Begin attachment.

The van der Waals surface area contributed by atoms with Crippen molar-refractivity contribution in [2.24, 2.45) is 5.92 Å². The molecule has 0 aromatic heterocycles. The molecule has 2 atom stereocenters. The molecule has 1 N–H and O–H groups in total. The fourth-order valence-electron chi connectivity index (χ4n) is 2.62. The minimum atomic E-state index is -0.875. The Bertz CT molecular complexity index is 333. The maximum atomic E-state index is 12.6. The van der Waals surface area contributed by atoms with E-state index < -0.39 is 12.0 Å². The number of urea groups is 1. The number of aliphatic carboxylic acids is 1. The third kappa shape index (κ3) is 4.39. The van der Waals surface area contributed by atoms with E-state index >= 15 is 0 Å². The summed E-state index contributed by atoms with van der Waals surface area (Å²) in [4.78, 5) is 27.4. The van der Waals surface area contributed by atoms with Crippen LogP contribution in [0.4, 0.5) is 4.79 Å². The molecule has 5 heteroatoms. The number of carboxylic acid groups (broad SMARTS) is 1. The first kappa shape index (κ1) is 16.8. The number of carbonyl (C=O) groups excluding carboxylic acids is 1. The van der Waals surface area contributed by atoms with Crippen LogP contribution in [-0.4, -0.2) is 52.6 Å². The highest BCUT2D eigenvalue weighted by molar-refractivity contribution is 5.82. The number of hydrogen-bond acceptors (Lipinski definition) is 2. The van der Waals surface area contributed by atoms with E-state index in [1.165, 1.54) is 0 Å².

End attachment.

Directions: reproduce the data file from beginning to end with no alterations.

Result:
The van der Waals surface area contributed by atoms with Crippen molar-refractivity contribution in [2.24, 2.45) is 5.92 Å². The molecule has 0 aromatic heterocycles. The molecule has 2 atom stereocenters. The molecule has 1 N–H and O–H groups in total. The fourth-order valence-electron chi connectivity index (χ4n) is 2.62. The minimum atomic E-state index is -0.875. The Bertz CT molecular complexity index is 333. The maximum atomic E-state index is 12.6. The van der Waals surface area contributed by atoms with E-state index < -0.39 is 12.0 Å². The number of urea groups is 1. The number of aliphatic carboxylic acids is 1. The third kappa shape index (κ3) is 4.39. The van der Waals surface area contributed by atoms with E-state index >= 15 is 0 Å². The summed E-state index contributed by atoms with van der Waals surface area (Å²) in [4.78, 5) is 27.4. The van der Waals surface area contributed by atoms with Crippen LogP contribution in [0.4, 0.5) is 4.79 Å². The molecule has 5 heteroatoms. The number of carboxylic acid groups (broad SMARTS) is 1. The first kappa shape index (κ1) is 16.8. The number of carbonyl (C=O) groups excluding carboxylic acids is 1. The van der Waals surface area contributed by atoms with Crippen LogP contribution in [-0.4, -0.2) is 52.6 Å². The highest BCUT2D eigenvalue weighted by molar-refractivity contribution is 5.82. The number of hydrogen-bond acceptors (Lipinski definition) is 2. The van der Waals surface area contributed by atoms with E-state index in [1.165, 1.54) is 0 Å².